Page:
Another drawback with veneer-core plies (construction-type plywood) is that if the veneer is thin enough, and the core of the plywood has enough unevenness throughout its length and width, the unevenness will easily project through the thinned-face veneer.

This is not a problem that can be simply sanded down, so it inadvertently leads to a failed project or a bad quality application. This is why MDF or particleboard cores are preferred, and if one can work around the weaker structural traits, greater finishes and joineries can definitely be achieved.

One particular issue that is slightly unexpected (and also rather mesmerizing) is that many of the types of plywood that are imported are either not graded, or are sold under false names usually claiming to be better brands or grades of plywood than they actually are. This is an issue especially seen in plywood coming from South America and Asia because much of this plywood is purposely not graded due to the many inconsistencies about the species of wood used and its origin.

Also keep in mind, that the grade names being used as deception strategies likely claiming to be a grade or brand that has a stellar reputation when in reality, it is of a brand or grade that has horrible reviews or is in recall/discontinuation.

The rust that should have been instilled in these woods has diminished because discontent consumers are worried about what they are actually buying and using for their projects. This is especially worrisome when plywood is being used as structural material which can cause catastrophic situations in the event that the structural integrity of the plywood fails.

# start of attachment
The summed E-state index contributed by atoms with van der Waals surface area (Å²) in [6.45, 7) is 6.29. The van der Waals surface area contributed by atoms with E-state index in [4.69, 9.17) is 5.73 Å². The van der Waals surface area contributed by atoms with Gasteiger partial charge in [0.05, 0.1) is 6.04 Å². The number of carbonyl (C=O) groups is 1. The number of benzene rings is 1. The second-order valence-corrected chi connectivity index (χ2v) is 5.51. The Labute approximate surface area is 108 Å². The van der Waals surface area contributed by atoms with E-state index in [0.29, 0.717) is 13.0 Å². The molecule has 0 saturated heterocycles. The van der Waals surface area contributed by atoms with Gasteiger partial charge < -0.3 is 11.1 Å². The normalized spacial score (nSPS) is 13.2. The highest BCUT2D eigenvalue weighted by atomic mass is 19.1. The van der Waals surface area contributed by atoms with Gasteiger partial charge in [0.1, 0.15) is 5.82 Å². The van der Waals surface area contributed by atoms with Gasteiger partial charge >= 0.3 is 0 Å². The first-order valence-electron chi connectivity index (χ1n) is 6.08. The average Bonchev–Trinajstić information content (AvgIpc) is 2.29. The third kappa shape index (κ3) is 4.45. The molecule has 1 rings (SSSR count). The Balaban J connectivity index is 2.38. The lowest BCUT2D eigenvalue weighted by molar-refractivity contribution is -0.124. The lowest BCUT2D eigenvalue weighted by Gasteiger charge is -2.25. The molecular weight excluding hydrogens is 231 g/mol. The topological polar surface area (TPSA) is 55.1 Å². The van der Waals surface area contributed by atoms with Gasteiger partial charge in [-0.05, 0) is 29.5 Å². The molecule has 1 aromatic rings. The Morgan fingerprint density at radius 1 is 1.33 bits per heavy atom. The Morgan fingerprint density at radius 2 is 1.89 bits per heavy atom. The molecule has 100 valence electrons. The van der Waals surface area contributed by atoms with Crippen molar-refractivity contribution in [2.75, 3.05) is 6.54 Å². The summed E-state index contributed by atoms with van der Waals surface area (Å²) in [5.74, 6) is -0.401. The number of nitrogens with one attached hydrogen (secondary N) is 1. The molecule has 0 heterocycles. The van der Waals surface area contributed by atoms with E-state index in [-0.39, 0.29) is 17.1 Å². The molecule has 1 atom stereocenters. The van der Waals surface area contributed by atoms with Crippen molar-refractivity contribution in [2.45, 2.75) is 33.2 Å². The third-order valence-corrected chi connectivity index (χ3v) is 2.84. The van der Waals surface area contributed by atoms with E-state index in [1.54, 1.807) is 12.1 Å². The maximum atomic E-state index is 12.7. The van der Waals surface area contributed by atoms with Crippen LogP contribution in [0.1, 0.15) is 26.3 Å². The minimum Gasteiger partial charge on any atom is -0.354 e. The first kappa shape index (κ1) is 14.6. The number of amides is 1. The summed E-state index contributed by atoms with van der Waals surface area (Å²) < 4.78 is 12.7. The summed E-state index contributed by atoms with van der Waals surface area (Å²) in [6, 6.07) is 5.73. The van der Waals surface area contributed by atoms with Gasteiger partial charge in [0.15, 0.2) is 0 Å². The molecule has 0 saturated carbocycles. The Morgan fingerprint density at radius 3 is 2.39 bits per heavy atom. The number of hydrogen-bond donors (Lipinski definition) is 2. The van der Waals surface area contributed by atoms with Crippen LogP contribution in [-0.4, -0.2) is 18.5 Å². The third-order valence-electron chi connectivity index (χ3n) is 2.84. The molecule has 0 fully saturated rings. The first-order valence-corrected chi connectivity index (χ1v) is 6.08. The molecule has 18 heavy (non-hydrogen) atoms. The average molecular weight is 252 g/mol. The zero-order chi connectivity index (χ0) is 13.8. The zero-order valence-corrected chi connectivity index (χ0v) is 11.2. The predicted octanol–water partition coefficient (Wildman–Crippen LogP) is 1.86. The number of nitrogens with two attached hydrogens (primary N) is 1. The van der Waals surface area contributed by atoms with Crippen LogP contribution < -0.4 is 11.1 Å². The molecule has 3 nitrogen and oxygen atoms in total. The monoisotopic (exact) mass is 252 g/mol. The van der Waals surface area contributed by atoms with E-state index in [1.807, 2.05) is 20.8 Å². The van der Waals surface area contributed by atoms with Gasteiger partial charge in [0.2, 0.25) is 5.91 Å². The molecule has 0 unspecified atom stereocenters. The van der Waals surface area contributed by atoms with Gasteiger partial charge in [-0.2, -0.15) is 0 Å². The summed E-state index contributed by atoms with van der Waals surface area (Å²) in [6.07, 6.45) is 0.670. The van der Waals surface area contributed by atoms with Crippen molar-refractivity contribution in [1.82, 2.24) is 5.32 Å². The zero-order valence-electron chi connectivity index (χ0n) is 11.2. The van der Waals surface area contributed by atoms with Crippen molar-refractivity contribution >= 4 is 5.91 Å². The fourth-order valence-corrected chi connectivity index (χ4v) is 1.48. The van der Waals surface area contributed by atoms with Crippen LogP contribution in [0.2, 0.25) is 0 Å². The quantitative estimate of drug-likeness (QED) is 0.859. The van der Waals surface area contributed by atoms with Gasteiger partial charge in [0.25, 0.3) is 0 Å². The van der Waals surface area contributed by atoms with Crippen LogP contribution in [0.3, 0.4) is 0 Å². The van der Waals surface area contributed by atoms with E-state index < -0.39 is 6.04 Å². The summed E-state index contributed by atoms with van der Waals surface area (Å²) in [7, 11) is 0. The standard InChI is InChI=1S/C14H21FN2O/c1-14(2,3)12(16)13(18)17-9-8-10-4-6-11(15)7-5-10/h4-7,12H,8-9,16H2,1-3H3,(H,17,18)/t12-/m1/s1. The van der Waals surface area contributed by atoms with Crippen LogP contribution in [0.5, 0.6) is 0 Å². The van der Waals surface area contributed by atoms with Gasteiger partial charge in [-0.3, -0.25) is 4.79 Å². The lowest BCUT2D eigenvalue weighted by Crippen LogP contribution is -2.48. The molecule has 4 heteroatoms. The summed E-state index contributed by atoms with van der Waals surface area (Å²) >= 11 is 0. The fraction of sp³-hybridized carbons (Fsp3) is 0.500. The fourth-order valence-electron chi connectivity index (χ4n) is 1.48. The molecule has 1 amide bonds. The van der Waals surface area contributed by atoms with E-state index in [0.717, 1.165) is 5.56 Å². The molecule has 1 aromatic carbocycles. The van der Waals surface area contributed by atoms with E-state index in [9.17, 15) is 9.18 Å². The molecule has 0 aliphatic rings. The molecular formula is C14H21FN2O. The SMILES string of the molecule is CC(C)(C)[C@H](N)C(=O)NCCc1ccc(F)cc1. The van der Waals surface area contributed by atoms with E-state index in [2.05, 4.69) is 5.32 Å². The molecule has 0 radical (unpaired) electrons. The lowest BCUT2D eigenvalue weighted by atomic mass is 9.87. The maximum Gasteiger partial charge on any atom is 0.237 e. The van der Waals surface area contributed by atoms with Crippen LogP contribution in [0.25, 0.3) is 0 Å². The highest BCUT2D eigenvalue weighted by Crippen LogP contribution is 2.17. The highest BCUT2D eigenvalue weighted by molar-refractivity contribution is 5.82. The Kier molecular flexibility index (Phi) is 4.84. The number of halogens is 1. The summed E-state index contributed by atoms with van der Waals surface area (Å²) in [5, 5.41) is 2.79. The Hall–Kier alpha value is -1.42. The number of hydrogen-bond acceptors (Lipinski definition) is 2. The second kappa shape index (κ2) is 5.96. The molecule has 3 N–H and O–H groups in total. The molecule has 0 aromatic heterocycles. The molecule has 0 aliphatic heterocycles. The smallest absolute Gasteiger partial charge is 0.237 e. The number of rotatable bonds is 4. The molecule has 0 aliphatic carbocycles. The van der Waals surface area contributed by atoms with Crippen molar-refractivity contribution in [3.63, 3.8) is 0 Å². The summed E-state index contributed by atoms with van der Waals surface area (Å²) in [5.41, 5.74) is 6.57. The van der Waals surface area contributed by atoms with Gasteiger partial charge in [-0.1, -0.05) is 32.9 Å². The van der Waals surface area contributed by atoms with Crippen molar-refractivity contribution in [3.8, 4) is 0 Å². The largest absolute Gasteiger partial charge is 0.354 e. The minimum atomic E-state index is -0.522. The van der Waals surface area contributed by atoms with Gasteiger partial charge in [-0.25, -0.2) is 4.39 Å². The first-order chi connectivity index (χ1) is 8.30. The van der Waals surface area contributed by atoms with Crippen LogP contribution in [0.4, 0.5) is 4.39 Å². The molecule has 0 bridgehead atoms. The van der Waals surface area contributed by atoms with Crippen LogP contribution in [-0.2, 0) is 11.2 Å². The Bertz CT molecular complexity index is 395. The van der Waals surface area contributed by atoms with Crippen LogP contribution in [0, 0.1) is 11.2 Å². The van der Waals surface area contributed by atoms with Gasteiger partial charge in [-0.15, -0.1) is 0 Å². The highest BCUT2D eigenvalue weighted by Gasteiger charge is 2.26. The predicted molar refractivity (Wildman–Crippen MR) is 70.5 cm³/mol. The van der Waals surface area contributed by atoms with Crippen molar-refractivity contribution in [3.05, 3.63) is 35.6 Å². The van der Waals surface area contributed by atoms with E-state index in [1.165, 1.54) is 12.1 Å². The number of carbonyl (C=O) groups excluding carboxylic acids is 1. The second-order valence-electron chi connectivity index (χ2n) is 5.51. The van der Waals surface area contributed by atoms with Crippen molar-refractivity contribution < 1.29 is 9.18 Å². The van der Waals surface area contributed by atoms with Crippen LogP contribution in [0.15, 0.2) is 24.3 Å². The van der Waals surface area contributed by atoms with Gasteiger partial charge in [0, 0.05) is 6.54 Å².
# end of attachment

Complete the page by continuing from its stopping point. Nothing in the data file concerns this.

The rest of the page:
Remember,to always be careful when working with plywood as there are still some safety concerns to be aware of. Always remember to wear a mask when working around treated wood as it can be toxic, so beware of plywood dust. As well, there are questionable health-concerning adhesive chemicals used in plywood, such as formaldehyde glue to be cautious of. But other than that, plywood is the perfect option for all of your DIY project needs, it’s just important to be educated and knowledgeable of what it is that you are buying.

Plywood For Your Next Project

person carrying a plywood

If,this feels like a plywood overload don’t be too alarmed. I, too, walked around the lumber section of Home Depot and got overwhelmed and flustered at the seemingly never-ending stacks of plywood lined floor to ceiling. With costs ranging anywhere from a few dollars to even a few hundred, it is important to understand the structural differences in all the multiple grades of plywood.

The big question to ask yourself before buying plywood is just what are you making and where will it be located? This will help you to better determine beforehand which grade of plywood you are needing and if you are wanting it to be pressure treated or not. I suggest pressure-treated plywood for outdoor projects, as its survival chemically-treated strength helps to ward off all insects, mold and other weather damaging things.

Alright, so now are you ready to start your plywood project?!

Great, I hope this guide helped you to understand just a little more about the materials you are working with.

Happy building!